ISS’s 2015-2016 global voting policy survey indicate investors are prepared to vote against directors at companies that ignore shareholders wishes and adopt proxy access mechanisms with overly burdensome ownership requirements.
An overwhelming majority of investors said ISS should issue negative director recommendations if a shareholder proposal to provide proxy access receives majority support and a board adopts proxy access with material restrictions not contained in the shareholder proposal. 90% said an against or withhold vote in a director election would be warranted if a provision had an ownership threshold in excess of 5% or an ownership duration in excess of three years. From the ISS press release:
Survey respondents were asked, in the event that a shareholder proposal to provide proxy access receives majority support, and the board adopts proxy access with material restrictions not contained in the shareholder proposal, what types of restrictions should be viewed as sufficiently problematic to call into question the board’s responsiveness and potentially warrant negative votes on directors. Most investor respondents effectively endorsed proxy access on the terms proposed by the SEC in its proposed Rule 14(a)-11, as large majorities of investor respondents stated that an ownership threshold in excess of 3 percent or an ownership duration of greater than three years could warrant negative votes on directors. Ninety percent of investor respondents indicated that a required ownership duration of greater than three years, or an ownership threshold requirement in excess of 5 percent, could be grounds for negative votes.
Large majorities of investors (ranging from 68 percent to 80 percent) also stated that the following factors could all potentially justify negative votes on boards that imposed such restrictions:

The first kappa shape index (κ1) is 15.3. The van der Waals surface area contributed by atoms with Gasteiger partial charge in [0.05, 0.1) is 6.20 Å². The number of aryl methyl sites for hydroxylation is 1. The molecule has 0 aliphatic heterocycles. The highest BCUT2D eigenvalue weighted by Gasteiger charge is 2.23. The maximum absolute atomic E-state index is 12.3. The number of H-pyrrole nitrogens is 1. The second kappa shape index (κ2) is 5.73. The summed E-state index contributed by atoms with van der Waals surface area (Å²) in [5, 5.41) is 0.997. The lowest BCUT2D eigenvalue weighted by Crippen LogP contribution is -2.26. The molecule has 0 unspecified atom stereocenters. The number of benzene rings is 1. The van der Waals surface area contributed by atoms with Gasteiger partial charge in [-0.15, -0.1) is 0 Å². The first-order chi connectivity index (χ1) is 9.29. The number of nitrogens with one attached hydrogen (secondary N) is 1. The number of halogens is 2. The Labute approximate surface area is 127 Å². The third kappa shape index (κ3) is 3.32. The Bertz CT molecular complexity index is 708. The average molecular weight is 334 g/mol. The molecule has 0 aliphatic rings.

- a cap on nominees set at less than 20 percent of the existing board;
- an aggregation limit of less than 20 shareholders;
- re-nomination restrictions in the event a proxy access nominee fails to receive a stipulated level of support;
- restrictive advance notice requirements or information disclosure requirements more extensive than those required of the company’s own nominees; and
- restrictions on compensation of access nominees by nominating shareholders.
Company respondents generally did not agree that directors should be penalized for imposing restrictions on proxy access after shareholders had approved a shareholder proposal on the topic, citing the non-binding nature of such proposals and the desirability of a company-specific approach to the issue. However, a slight majority of company respondents agreed that negative votes on directors could be warranted if the company established an ownership threshold greater than 5 percent, and 40 percent of companies stated that negative votes could be warranted for an ownership duration requirement in excess of three years.
Expect Vote Against Directors Opting for 5% Threshold
I hope ISS goes into greater detail in next year’s survey. It is unfortunate that CII’s Best Practices came out after the survey was issued. CII is tracking exactly the types of access provisions companies are adopting with the help of data compiled for the Council by the law firm of Covington & Burling. 1/3 of the U.S. companies that have adopted proxy access by private ordering have opted for a 5% threshold. They can expect votes against directors during the 2016 proxy season and proposals to amend their bylaws from proxy access proponents.